Darkness on the Edge of Town

Darkness on the Edge of Town II

(1/640, F4.5, ISO200, 90mm)

The view from our balcony to the northern parts of Kuala Lumpur during one of the thunderstorms that roll through the Klang Valley during the monsoon season.

The typical building with its dome and Neo-classical architecture, called the Menara Milenium aka Milennium Tower, is my favorite building in view and reminds me of New York and other cities around Europe and America.

The Wall

The Wall

(1/125, f4, iso-200, 55mm)

A couple of years ago just before sunset we descended down the Ordesa valley in the spectacular landscape of
the Ordesa National Park in the Spanish Pyrenees.
Would you believe it´s possible to walk along one of the highest ridges on this wall where at places the path is one metre wide and you´ll have a 400m sheer drop to your right?
Here´s a video with evidence!

Pulling Tea

Teh Tarik

(1/200, F3.5, ISO200, 17mm)

When I first arrived in Malaysia I was surprised to see so many people on the streets drinking out of a bag with a straw.
Most of the times the fluid inside will be teh tarik (literally meaning ´pulled tea´), which is the national drink in Malaysia.
It´s made of tea and condensed milk and the process of pouring or ´pulling´ is what makes it cool down to drinking temperature and mix the two ingredients perfectly (see an artsy ´pull´ in this video).

Nowadays I´m so used to the sight that I wasn´t surprised to find this half finished bag in an abandoned Chinese shophouse in the former mining village of Kampung Kepayang, Malaysia.


Street art from Danjer in the streets of Zaragoza, Spain.

(1/200, F6.3, ISO200, 17mm)

Walking the streets of Zaragoza you cannot help but notice so much amazing street art everywhere, mostly thanks to the great street art festival Asalto, who runs its ninth edition this year.

Apart from all those commisioned street art-pieces Zaragoza is brightened up by lots of work from local tattoo and graffiti artist Danjer.

This one is particalurly dear to me as it was around the corner from our house.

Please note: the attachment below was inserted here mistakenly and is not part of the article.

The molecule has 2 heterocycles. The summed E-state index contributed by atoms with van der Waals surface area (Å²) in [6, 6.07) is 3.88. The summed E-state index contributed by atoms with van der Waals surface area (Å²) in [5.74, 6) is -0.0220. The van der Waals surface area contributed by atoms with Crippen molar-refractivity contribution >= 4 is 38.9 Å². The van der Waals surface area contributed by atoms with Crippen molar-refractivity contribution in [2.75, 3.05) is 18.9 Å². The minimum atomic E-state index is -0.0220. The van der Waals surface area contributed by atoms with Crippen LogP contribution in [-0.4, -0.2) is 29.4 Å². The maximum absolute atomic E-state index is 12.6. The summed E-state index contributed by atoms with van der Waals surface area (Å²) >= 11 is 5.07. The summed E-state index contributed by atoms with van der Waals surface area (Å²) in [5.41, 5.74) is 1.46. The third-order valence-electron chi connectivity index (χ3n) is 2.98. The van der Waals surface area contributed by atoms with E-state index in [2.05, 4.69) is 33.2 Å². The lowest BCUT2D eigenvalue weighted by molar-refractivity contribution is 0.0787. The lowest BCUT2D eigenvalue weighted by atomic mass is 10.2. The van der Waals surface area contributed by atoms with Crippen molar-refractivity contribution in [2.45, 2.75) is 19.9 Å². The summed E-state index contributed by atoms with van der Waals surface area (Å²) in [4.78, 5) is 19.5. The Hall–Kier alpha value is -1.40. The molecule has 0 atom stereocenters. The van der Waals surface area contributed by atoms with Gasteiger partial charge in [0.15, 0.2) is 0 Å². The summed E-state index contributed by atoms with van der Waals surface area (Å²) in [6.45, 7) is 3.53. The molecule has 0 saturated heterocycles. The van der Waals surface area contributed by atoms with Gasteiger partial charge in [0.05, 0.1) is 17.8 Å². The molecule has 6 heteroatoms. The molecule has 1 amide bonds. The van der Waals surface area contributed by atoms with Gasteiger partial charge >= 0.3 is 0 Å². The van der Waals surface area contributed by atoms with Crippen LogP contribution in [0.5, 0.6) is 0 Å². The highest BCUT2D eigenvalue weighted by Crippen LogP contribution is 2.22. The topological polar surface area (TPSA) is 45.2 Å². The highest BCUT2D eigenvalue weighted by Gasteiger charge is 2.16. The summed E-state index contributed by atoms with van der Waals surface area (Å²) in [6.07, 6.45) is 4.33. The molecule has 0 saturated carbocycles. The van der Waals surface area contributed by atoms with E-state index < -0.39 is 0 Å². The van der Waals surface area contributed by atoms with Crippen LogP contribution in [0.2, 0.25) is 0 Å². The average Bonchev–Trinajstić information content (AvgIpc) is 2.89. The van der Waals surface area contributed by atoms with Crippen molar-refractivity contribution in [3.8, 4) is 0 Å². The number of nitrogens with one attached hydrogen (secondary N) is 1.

Promise of Water

(1/100, f18, iso-100, 12mm)

A very famous landmark in the Bardenas Reales, a semi-desert in Northern Spain, is this eroded rock called the ´Castildetierra´ which roughly translates to Earth´s castle.

Every year on the 18th of September around 90.000 sheep are herded down from the High Pyrenees thru small canyons to graze on these plains during the winter.
This special event is called La Sanmiguelada.

Sun Gonna Shine in my Back Door Someday

Sun Gonna Shine in my Back Door Someday 2

(1/100, F3.5, ISO200, 18mm)

This photo was taken in an old decaying house in the village of Embid de la Ribera, which lies in the valley of the rio Jalón an hour Southwest of Zaragoza.

This was always one of my favorite road trips when living in Zaragoza following the river Jalón through rugged canyons along abandoned villages, vineyards, fruitful gardens and beautiful landscapes with the vultures circulating high above me.



(1/60, F4, ISO800, 17mm)

UPDATE: this was never intended to offend anyone and this article explains the meanings and history of the symbol:
(Thanks, Carlos)
This version of the symbol is the opposite direction as the evil one.

ORIGINAL: A see-through of our (new) antique Chinese cabinet.

The word swastika is derived from the Sanskrit svastika.

It is composed of su meaning “good, well” and asti a verbal abstract to the root as “to be”; svasti thus means “well-being”.
The suffix -ka either forms a diminutive or intensifies the verbal meaning, and suastika might thus be
translated literally as “that which is associated with well-being¨.


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